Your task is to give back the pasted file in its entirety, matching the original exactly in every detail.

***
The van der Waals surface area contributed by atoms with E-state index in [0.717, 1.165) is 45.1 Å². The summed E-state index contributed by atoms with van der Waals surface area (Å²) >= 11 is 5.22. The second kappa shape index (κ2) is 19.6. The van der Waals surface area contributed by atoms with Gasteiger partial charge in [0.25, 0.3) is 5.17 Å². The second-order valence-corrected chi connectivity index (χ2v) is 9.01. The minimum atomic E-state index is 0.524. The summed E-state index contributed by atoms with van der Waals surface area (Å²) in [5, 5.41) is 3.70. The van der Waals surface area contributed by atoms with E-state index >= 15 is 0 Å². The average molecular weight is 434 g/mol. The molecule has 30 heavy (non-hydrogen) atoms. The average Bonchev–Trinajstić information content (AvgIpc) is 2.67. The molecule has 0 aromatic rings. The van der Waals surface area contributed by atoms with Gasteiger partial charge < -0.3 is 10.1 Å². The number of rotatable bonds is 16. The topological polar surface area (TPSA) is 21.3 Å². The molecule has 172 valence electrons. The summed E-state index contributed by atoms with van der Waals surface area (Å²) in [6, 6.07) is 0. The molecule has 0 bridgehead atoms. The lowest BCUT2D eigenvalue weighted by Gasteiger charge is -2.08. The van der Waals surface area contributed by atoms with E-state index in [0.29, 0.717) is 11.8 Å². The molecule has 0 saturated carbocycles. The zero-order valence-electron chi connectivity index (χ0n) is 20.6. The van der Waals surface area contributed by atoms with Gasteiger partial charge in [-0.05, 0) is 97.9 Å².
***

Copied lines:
The van der Waals surface area contributed by atoms with E-state index in [0.717, 1.165) is 45.1 Å². The summed E-state index contributed by atoms with van der Waals surface area (Å²) >= 11 is 5.22. The second kappa shape index (κ2) is 19.6. The van der Waals surface area contributed by atoms with Gasteiger partial charge in [0.25, 0.3) is 5.17 Å². The second-order valence-corrected chi connectivity index (χ2v) is 9.01. The minimum atomic E-state index is 0.524. The summed E-state index contributed by atoms with van der Waals surface area (Å²) in [5, 5.41) is 3.70. The van der Waals surface area contributed by atoms with E-state index >= 15 is 0 Å². The average molecular weight is 434 g/mol. The molecule has 30 heavy (non-hydrogen) atoms. The average Bonchev–Trinajstić information content (AvgIpc) is 2.67. The molecule has 0 aromatic rings. The van der Waals surface area contributed by atoms with Gasteiger partial charge < -0.3 is 10.1 Å². The number of rotatable bonds is 16. The topological polar surface area (TPSA) is 21.3 Å². The molecule has 172 valence electrons. The summed E-state index contributed by atoms with van der Waals surface area (Å²) in [6, 6.07) is 0. The molecule has 0 bridgehead atoms. The lowest BCUT2D eigenvalue weighted by Gasteiger charge is -2.08. The van der Waals surface area contributed by atoms with E-state index in [0.29, 0.717) is 11.8 Å². The molecule has 0 saturated carbocycles. The zero-order valence-electron chi connectivity index (χ0n) is 20.6. The van der Waals surface area contributed by atoms with Gasteiger partial charge in [-0.05, 0) is 97.9 Å².